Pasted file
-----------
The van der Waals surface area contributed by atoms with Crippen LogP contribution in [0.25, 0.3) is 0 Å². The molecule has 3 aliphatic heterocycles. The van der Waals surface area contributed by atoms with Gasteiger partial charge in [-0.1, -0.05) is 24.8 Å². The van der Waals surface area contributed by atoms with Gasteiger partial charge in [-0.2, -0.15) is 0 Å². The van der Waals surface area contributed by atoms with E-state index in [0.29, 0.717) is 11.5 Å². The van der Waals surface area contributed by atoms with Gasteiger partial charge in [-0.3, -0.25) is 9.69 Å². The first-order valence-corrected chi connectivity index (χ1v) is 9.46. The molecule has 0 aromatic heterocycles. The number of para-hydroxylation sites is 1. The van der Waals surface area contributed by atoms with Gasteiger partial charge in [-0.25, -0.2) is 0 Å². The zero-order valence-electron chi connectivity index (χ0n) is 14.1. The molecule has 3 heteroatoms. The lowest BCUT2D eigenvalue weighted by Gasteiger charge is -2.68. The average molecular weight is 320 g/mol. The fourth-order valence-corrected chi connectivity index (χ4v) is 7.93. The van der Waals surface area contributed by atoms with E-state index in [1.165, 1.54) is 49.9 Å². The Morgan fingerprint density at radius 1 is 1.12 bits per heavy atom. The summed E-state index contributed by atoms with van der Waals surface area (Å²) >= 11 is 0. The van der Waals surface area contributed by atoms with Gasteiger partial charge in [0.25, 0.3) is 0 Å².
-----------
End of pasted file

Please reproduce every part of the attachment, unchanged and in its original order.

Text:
The van der Waals surface area contributed by atoms with Crippen LogP contribution in [0.25, 0.3) is 0 Å². The molecule has 3 aliphatic heterocycles. The van der Waals surface area contributed by atoms with Gasteiger partial charge in [-0.1, -0.05) is 24.8 Å². The van der Waals surface area contributed by atoms with Gasteiger partial charge in [-0.2, -0.15) is 0 Å². The van der Waals surface area contributed by atoms with E-state index in [0.29, 0.717) is 11.5 Å². The van der Waals surface area contributed by atoms with Gasteiger partial charge in [-0.3, -0.25) is 9.69 Å². The first-order valence-corrected chi connectivity index (χ1v) is 9.46. The molecule has 0 aromatic heterocycles. The number of para-hydroxylation sites is 1. The van der Waals surface area contributed by atoms with Gasteiger partial charge in [-0.25, -0.2) is 0 Å². The zero-order valence-electron chi connectivity index (χ0n) is 14.1. The molecule has 3 heteroatoms. The lowest BCUT2D eigenvalue weighted by Gasteiger charge is -2.68. The average molecular weight is 320 g/mol. The fourth-order valence-corrected chi connectivity index (χ4v) is 7.93. The van der Waals surface area contributed by atoms with E-state index in [1.165, 1.54) is 49.9 Å². The Morgan fingerprint density at radius 1 is 1.12 bits per heavy atom. The summed E-state index contributed by atoms with van der Waals surface area (Å²) >= 11 is 0. The van der Waals surface area contributed by atoms with Gasteiger partial charge in [0.25, 0.3) is 0 Å².